I believe in my uncle.
I believe in Charles Maynard Cooke, and I believe that he embodies one of humanity’s greatest attributes. The human-will is a forceful entity, a being of immense potency and efficacy. It has the ability to solve amazingly complex and intricate puzzles, to learn multiple languages and converse fluently in each, and to make sense of the incalculable amount of stimuli with which we are bombarded everyday; most notably, however, our psyche has the ability to defy the limits of our earth-bound bodies and overcome incredible obstacles. I believe in every human’s capacity to chart their own course through the small tribulations of each passing day, and the not-so-small calamities of our lifetimes. Everyday I am reminded of the power of each individual, and of the collective force of mankind, how it is not what happens to us that defines who we are, but how we respond to these events.
My uncle was diagnosed with Non-Hodgkins Lymphoma. He was told under no uncertain terms that his life was no longer the open book without an ending that he had always believed it was, where he was still young and anything was possible; but instead it had a tether, a conclusion to the story that was being written without his consent. Always a man of action over inaction, Charlie rose to contest this opponent, accepting the doctors’ grim prognosis as an opinion, not a prescription, and began brutal Chemotherapy treatments to combat the ravages of cancer.
As the poison that is the Chemo accumulated in his body, robbing him of his hair, and draining him of all energy, his lungs were scarred. The process that was meant to bring him back to life had now taken away his means of sustaining it. Yet, as he accepted a new foe in addition to Lymphoma, Pulmonary Fibrosis, he never lost his will to live. Often too weak to even be driven to the vineyard to which he once hiked, he never forgot that it was not his doctors’ predictions that dictated the end of his life, but rather his own determination that held in the balance life, and its absence.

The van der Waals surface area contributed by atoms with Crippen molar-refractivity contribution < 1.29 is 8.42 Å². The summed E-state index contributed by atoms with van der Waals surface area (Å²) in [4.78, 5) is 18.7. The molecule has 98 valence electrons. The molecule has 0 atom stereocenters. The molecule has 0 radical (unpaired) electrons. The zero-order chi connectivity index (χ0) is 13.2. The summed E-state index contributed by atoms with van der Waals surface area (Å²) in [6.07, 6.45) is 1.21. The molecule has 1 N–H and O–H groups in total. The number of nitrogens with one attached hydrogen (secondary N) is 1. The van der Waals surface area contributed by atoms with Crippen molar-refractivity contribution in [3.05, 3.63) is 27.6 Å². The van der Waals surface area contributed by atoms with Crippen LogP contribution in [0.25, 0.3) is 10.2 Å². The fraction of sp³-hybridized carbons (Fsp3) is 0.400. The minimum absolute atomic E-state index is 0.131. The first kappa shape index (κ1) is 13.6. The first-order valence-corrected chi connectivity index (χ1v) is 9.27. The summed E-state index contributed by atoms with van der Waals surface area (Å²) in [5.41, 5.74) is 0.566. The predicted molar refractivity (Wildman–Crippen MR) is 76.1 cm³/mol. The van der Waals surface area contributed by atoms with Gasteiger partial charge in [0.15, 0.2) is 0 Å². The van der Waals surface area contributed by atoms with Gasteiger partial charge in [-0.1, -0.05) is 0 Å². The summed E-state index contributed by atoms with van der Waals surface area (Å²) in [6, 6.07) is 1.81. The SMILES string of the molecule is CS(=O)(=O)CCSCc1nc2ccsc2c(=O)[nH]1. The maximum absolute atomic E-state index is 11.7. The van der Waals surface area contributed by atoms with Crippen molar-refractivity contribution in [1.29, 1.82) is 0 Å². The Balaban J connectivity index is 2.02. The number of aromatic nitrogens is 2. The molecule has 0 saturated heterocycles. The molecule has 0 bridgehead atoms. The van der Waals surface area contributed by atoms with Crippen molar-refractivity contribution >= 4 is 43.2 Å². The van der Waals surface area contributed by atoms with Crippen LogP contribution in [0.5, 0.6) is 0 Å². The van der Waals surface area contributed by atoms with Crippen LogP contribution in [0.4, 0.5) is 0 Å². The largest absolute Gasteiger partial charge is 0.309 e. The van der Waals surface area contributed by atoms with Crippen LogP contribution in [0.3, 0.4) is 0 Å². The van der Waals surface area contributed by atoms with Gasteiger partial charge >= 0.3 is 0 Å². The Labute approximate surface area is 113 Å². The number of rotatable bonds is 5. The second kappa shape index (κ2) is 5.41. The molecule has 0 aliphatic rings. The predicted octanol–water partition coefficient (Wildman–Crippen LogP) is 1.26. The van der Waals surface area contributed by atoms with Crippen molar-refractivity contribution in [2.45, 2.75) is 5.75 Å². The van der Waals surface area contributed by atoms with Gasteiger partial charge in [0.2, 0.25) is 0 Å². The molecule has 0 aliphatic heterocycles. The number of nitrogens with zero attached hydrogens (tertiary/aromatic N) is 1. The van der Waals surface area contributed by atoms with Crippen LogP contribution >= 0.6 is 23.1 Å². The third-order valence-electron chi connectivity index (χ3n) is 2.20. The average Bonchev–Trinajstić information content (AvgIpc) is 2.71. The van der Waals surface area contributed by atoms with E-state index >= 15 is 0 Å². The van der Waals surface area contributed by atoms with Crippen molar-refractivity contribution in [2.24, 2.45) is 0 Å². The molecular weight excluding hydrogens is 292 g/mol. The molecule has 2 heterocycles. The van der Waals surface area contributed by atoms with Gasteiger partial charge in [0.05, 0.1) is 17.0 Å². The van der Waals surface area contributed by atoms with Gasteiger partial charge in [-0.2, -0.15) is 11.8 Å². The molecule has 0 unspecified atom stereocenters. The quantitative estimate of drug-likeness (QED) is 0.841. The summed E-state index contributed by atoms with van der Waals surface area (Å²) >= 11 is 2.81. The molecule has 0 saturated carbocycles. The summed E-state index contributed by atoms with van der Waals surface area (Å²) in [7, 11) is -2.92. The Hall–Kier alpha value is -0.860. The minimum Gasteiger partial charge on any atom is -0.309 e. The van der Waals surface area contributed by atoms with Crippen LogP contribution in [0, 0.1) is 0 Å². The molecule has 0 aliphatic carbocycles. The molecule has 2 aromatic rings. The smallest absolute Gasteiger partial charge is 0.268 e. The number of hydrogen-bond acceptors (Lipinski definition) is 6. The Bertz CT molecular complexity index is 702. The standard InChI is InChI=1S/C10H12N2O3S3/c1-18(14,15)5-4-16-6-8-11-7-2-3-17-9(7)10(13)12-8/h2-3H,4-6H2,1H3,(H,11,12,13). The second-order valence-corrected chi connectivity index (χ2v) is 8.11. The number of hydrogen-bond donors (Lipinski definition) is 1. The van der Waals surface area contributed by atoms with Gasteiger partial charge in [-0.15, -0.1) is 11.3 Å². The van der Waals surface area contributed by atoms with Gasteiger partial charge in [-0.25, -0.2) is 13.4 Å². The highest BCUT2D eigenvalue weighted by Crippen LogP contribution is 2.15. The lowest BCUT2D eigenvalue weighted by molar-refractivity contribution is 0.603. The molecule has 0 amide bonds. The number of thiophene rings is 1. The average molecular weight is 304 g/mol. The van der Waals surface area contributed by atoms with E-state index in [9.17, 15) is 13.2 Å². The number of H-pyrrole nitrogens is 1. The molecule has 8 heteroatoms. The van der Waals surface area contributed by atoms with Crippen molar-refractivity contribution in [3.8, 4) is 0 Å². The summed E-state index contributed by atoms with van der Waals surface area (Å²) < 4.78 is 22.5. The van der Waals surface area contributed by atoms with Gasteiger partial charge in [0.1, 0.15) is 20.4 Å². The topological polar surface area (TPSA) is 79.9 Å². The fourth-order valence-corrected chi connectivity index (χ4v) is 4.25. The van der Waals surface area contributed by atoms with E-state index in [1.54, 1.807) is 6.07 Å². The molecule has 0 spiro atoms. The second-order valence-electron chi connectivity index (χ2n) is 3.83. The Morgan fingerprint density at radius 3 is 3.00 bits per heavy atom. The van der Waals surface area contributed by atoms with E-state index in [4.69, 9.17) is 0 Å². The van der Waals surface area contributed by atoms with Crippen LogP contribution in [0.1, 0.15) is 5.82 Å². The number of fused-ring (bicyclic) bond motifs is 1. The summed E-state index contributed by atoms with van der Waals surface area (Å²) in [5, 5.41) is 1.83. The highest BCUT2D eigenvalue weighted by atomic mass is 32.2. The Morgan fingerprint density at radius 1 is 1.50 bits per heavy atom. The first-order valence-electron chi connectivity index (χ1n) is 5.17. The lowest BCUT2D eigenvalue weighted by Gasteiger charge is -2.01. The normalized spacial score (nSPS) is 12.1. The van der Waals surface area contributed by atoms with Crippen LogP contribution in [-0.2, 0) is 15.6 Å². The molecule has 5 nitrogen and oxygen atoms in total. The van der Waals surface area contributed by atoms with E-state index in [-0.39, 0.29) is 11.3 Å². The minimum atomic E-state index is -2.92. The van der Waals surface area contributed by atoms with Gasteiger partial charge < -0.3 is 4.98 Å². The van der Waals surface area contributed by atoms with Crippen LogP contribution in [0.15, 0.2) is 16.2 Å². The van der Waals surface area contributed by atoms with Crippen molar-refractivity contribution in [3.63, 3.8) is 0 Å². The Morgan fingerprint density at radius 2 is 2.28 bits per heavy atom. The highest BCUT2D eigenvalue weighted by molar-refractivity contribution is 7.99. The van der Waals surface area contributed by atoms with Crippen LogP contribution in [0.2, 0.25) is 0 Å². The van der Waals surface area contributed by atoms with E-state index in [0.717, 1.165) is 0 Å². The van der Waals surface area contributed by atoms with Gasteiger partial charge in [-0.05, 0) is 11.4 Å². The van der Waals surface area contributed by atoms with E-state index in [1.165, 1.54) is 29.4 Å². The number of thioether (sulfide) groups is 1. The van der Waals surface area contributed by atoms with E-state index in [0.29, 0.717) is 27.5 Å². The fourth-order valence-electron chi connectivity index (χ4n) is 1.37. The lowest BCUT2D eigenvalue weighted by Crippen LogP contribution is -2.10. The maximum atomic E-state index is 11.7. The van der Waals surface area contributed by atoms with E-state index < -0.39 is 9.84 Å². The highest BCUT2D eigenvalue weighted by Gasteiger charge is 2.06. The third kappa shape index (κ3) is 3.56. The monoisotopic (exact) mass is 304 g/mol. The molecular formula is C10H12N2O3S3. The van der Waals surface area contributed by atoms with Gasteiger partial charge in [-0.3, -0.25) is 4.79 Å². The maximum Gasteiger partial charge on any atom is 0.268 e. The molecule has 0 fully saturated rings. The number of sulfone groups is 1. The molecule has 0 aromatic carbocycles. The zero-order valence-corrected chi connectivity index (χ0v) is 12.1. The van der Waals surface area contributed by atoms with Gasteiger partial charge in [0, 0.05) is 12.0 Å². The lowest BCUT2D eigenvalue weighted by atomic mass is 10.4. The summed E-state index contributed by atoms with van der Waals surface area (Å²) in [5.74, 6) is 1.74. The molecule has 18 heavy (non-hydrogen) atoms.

I believe that the human-will is a force without peers, one that can carry its body beyond the ‘limits’ set-forth by an unbelieving entity because I have been witness to my uncle’s struggle. I have seen these diseases take their toll upon a proud man, but what I will always remember is not what his ailments took from him, but how he refused to surrender to them. Though such dire circumstances are by no means the norm in my life, or indeed the lives of many others, this realization of our own inherent power is important and relevant. I know that in the end we will all succumb to the infirmities associated with mortality, but at the same time I am certain that Charlie Cooke is the sovereign over his own destiny, this I believe.
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